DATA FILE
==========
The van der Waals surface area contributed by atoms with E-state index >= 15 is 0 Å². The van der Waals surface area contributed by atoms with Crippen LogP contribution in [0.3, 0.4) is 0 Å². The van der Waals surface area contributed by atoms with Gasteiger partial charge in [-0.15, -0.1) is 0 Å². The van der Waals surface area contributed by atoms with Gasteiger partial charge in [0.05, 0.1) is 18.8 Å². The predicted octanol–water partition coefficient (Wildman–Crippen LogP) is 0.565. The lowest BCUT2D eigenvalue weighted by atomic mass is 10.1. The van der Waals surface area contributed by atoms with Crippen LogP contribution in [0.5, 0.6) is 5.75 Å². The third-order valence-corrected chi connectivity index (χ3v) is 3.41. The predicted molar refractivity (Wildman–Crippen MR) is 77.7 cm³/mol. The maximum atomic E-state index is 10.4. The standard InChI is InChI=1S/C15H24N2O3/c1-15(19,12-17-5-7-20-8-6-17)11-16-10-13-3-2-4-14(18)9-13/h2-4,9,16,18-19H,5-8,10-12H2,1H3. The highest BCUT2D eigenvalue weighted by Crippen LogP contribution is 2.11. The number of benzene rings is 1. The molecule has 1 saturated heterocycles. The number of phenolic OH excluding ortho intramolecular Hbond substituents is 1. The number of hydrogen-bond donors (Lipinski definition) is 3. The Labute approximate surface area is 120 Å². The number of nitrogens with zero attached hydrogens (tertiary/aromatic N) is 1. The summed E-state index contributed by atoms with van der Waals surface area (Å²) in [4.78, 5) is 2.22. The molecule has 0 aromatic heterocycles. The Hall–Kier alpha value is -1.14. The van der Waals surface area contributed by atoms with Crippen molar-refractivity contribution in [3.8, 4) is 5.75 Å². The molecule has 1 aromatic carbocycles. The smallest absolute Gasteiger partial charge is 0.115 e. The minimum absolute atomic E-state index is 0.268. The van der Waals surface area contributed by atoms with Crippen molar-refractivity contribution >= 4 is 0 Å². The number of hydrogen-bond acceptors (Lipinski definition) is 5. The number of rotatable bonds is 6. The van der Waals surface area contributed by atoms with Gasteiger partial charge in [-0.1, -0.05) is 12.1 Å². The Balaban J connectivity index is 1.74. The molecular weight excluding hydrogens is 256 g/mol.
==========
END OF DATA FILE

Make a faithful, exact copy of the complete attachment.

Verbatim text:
The van der Waals surface area contributed by atoms with E-state index >= 15 is 0 Å². The van der Waals surface area contributed by atoms with Crippen LogP contribution in [0.3, 0.4) is 0 Å². The van der Waals surface area contributed by atoms with Gasteiger partial charge in [-0.15, -0.1) is 0 Å². The van der Waals surface area contributed by atoms with Gasteiger partial charge in [0.05, 0.1) is 18.8 Å². The predicted octanol–water partition coefficient (Wildman–Crippen LogP) is 0.565. The lowest BCUT2D eigenvalue weighted by atomic mass is 10.1. The van der Waals surface area contributed by atoms with Crippen LogP contribution in [0.5, 0.6) is 5.75 Å². The third-order valence-corrected chi connectivity index (χ3v) is 3.41. The predicted molar refractivity (Wildman–Crippen MR) is 77.7 cm³/mol. The maximum atomic E-state index is 10.4. The standard InChI is InChI=1S/C15H24N2O3/c1-15(19,12-17-5-7-20-8-6-17)11-16-10-13-3-2-4-14(18)9-13/h2-4,9,16,18-19H,5-8,10-12H2,1H3. The highest BCUT2D eigenvalue weighted by Crippen LogP contribution is 2.11. The number of benzene rings is 1. The molecule has 1 saturated heterocycles. The number of phenolic OH excluding ortho intramolecular Hbond substituents is 1. The number of hydrogen-bond donors (Lipinski definition) is 3. The Labute approximate surface area is 120 Å². The number of nitrogens with zero attached hydrogens (tertiary/aromatic N) is 1. The summed E-state index contributed by atoms with van der Waals surface area (Å²) in [4.78, 5) is 2.22. The molecule has 0 aromatic heterocycles. The Hall–Kier alpha value is -1.14. The van der Waals surface area contributed by atoms with Crippen molar-refractivity contribution in [3.8, 4) is 5.75 Å². The molecule has 1 aromatic carbocycles. The smallest absolute Gasteiger partial charge is 0.115 e. The minimum absolute atomic E-state index is 0.268. The van der Waals surface area contributed by atoms with Crippen molar-refractivity contribution >= 4 is 0 Å². The number of hydrogen-bond acceptors (Lipinski definition) is 5. The number of rotatable bonds is 6. The van der Waals surface area contributed by atoms with Gasteiger partial charge in [-0.1, -0.05) is 12.1 Å². The Balaban J connectivity index is 1.74. The molecular weight excluding hydrogens is 256 g/mol.